Great leap forward for internet users in West Burrafirth
Residents in West Burrafirth are set to enjoy among the fastest domestic internet connections in Shetland.
Fed up with inaction from big telecoms companies, members of the community decided to take matters into their own hands.
Wednesday will see the official “switch-on” of a scheme which involved installing a wireless broadband link at Engamoor. It means web users’ browsing experience will be up to 150 times faster.
The small West Side settlement’s good news was greeted warmly by isles MP Alistair Carmichael and MSP Tavish Scott. Both said the action should serve as a “warning” to internet service providers to buck up their ideas when it comes to serving remote parts of the country.
West Burrafirth Community Broadband Group (WBCBG) made an approach to Shetland Broadband as it sought to resolve the area’s slow internet connection speeds.
After “awards for all” lottery funding was secured, Shetland Broadband designed and built the scheme. It will result in the connection speed increasing from around 160Kb to around 25Mb per second.
WBCBG chairman John White’s attempts to run his bus firm from an office in West Burrafirth have been hindered for years by a slow internet connection.
Five years ago he shared his frustrations with this newspaper at the length of time it took for him to send and receive documents when applying for EU funding.
As recently as September he told visiting BT management that the community’s connection speed was woefully inadequate.
Mr White said: “We are really pleased that we have been able to get the funding and infrastructure in place to ensure our community can access superfast broadband speeds. Shetland Broadband has been invaluable with [its] expertise in making this project a reality.”
WBCBG also singled out SIC community work officer Mick Clifton for his assistance in applying for funding.
Shetland Broadband manager Ian Brown said it was an “excellent project to be involved in” and he hopes to be able to replicate it for other Shetland communities.
The new wireless broadband link will provide much faster speeds because it operates through radio-transmitting antennae and receivers located on masts in Lerwick and West Burrafirth.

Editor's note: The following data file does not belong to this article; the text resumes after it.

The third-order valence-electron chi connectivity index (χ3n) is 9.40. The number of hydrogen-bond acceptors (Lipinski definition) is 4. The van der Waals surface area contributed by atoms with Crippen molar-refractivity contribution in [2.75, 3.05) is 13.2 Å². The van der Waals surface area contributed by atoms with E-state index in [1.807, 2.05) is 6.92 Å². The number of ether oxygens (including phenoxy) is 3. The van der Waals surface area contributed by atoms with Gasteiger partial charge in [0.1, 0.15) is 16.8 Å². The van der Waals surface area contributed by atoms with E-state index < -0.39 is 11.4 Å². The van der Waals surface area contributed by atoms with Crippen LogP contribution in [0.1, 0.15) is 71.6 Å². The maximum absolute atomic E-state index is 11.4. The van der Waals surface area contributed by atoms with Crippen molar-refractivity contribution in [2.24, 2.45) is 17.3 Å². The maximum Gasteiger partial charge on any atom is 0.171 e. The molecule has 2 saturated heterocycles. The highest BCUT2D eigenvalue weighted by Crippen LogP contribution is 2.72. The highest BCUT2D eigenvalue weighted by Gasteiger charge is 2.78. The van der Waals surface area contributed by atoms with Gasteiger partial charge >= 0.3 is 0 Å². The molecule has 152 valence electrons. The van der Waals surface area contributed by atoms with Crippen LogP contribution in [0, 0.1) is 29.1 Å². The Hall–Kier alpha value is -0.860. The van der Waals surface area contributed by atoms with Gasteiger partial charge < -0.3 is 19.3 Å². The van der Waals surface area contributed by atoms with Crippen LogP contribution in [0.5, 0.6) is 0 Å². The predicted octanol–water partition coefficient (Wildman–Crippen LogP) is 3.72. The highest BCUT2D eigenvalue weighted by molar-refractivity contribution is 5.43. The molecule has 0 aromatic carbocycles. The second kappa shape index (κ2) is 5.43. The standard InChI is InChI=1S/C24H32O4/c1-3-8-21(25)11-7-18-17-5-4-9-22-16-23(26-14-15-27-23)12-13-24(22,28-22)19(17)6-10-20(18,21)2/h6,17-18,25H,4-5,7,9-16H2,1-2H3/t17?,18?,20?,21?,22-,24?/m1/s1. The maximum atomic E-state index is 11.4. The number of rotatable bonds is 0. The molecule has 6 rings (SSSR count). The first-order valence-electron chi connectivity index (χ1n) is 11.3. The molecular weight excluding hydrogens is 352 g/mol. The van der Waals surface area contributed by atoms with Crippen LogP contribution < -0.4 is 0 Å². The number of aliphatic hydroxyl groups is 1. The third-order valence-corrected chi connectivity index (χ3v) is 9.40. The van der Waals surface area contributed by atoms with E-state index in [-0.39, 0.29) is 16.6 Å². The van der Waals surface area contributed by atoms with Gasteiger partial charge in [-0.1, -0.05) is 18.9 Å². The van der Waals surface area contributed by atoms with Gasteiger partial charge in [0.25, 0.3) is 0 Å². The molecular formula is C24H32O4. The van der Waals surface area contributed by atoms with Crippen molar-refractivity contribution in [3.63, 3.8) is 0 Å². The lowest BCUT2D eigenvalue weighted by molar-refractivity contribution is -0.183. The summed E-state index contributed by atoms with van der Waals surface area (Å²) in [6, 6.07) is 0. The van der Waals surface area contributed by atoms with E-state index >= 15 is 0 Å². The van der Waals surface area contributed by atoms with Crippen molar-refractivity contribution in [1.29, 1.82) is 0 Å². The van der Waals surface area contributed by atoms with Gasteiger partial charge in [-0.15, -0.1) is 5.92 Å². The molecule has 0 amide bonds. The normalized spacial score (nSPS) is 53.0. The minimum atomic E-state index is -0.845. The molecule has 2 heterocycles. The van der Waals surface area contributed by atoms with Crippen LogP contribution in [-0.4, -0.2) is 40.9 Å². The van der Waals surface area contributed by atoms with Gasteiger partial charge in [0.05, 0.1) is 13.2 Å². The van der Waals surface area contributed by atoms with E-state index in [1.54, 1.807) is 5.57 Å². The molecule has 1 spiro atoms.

Previously residents relied on phone lines which, due to their distance from the telephone exchange, were unable to provide a good service. The West Burrafirth installation is powered by energy from a small wind turbine.
Its new link is connected to the fibre optic cable linking Shetland with Faroe and the Scottish mainland.
Shetland Telecom, set up by the SIC to improve access to digital technology, believes there is potential to extend the link in the future, enabling surrounding areas to access and benefit from the faster connection.
A similar system was set up in Fetlar and Vidlin as part of an SIC pilot scheme, but West Burrafirth is the first community group to get connected to “superfast” broadband.
Mr Carmichael applauded the WBCBG for its initiative: “Their drive and desire not to be left behind when it comes to broadband provision is a fantastic model for other communities in Shetland to follow.
“This will also act as a warning to the large internet service providers. If rural communities continue to miss out on service upgrades we can expect similar projects [to] fill the gap that has been left.”
Mr Scott said improved internet speeds had not reached most outlying parts of Shetland, so such projects were “real steps forward”.
“No house or business in Shetland should be without a better service,” he said. “Otherwise the tens of millions being poured into broadband by both UK and Scottish governments won’t be working.
“Any new funds and initiatives should help the areas who need it most and West Burrafirth certainly falls into that category.”